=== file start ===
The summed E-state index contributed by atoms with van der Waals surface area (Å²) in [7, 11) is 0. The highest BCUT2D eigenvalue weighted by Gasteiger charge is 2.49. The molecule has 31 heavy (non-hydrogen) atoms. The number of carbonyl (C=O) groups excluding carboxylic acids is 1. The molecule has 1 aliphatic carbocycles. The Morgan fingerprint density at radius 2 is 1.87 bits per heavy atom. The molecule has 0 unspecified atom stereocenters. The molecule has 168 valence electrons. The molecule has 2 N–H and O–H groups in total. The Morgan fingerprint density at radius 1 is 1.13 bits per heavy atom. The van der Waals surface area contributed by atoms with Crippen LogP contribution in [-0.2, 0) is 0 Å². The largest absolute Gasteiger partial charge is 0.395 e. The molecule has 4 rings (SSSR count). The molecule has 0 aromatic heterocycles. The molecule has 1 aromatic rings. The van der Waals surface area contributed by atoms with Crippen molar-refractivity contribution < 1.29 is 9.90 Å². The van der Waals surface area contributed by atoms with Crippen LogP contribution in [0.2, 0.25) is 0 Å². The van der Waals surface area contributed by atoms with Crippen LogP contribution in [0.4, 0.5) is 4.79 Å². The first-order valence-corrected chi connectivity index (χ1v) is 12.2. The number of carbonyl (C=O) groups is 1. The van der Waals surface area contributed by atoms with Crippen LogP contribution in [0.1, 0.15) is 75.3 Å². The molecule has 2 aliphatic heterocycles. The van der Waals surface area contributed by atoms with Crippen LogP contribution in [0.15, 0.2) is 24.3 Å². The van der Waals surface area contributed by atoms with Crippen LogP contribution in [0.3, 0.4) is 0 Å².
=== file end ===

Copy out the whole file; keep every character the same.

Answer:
The summed E-state index contributed by atoms with van der Waals surface area (Å²) in [7, 11) is 0. The highest BCUT2D eigenvalue weighted by Gasteiger charge is 2.49. The molecule has 31 heavy (non-hydrogen) atoms. The number of carbonyl (C=O) groups excluding carboxylic acids is 1. The molecule has 1 aliphatic carbocycles. The Morgan fingerprint density at radius 2 is 1.87 bits per heavy atom. The molecule has 0 unspecified atom stereocenters. The molecule has 168 valence electrons. The molecule has 2 N–H and O–H groups in total. The Morgan fingerprint density at radius 1 is 1.13 bits per heavy atom. The van der Waals surface area contributed by atoms with Crippen LogP contribution in [-0.2, 0) is 0 Å². The largest absolute Gasteiger partial charge is 0.395 e. The molecule has 4 rings (SSSR count). The molecule has 0 aromatic heterocycles. The molecule has 1 aromatic rings. The van der Waals surface area contributed by atoms with Crippen molar-refractivity contribution < 1.29 is 9.90 Å². The van der Waals surface area contributed by atoms with Crippen LogP contribution in [0.2, 0.25) is 0 Å². The van der Waals surface area contributed by atoms with Crippen LogP contribution in [0.4, 0.5) is 4.79 Å². The first-order valence-corrected chi connectivity index (χ1v) is 12.2. The number of carbonyl (C=O) groups is 1. The van der Waals surface area contributed by atoms with Crippen LogP contribution in [0.1, 0.15) is 75.3 Å². The molecule has 2 aliphatic heterocycles. The van der Waals surface area contributed by atoms with Crippen LogP contribution in [0.15, 0.2) is 24.3 Å². The van der Waals surface area contributed by atoms with Crippen LogP contribution in [0.3, 0.4) is 0 Å².